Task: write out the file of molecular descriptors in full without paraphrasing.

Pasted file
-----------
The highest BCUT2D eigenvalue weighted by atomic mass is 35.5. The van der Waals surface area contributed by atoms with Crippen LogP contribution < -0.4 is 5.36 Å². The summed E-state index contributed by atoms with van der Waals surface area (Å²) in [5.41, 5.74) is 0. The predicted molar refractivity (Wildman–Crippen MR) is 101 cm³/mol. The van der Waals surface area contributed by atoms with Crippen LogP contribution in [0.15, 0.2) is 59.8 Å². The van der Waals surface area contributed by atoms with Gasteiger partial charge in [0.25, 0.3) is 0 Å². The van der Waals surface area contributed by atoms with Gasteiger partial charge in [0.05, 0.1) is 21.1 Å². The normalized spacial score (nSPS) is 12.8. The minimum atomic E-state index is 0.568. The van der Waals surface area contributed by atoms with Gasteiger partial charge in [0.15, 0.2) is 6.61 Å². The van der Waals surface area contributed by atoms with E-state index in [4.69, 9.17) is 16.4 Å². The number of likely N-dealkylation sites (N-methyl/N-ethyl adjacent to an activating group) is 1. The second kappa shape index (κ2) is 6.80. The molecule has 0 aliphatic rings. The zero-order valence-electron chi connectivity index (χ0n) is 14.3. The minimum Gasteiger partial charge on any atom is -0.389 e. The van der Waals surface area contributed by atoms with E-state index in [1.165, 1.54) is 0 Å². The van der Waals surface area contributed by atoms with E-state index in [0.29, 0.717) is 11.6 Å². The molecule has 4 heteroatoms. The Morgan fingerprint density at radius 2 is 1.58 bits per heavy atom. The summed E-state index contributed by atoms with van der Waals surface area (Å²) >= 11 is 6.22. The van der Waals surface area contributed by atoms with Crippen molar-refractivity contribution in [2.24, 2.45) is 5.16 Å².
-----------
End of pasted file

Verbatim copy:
The highest BCUT2D eigenvalue weighted by atomic mass is 35.5. The van der Waals surface area contributed by atoms with Crippen LogP contribution < -0.4 is 5.36 Å². The summed E-state index contributed by atoms with van der Waals surface area (Å²) in [5.41, 5.74) is 0. The predicted molar refractivity (Wildman–Crippen MR) is 101 cm³/mol. The van der Waals surface area contributed by atoms with Crippen LogP contribution in [0.15, 0.2) is 59.8 Å². The van der Waals surface area contributed by atoms with Gasteiger partial charge in [0.25, 0.3) is 0 Å². The van der Waals surface area contributed by atoms with Gasteiger partial charge in [0.05, 0.1) is 21.1 Å². The normalized spacial score (nSPS) is 12.8. The minimum atomic E-state index is 0.568. The van der Waals surface area contributed by atoms with Gasteiger partial charge in [0.15, 0.2) is 6.61 Å². The van der Waals surface area contributed by atoms with E-state index in [4.69, 9.17) is 16.4 Å². The number of likely N-dealkylation sites (N-methyl/N-ethyl adjacent to an activating group) is 1. The second kappa shape index (κ2) is 6.80. The molecule has 0 aliphatic rings. The zero-order valence-electron chi connectivity index (χ0n) is 14.3. The minimum Gasteiger partial charge on any atom is -0.389 e. The van der Waals surface area contributed by atoms with E-state index in [1.165, 1.54) is 0 Å². The van der Waals surface area contributed by atoms with E-state index in [0.29, 0.717) is 11.6 Å². The molecule has 4 heteroatoms. The Morgan fingerprint density at radius 2 is 1.58 bits per heavy atom. The summed E-state index contributed by atoms with van der Waals surface area (Å²) >= 11 is 6.22. The van der Waals surface area contributed by atoms with Crippen molar-refractivity contribution in [2.24, 2.45) is 5.16 Å².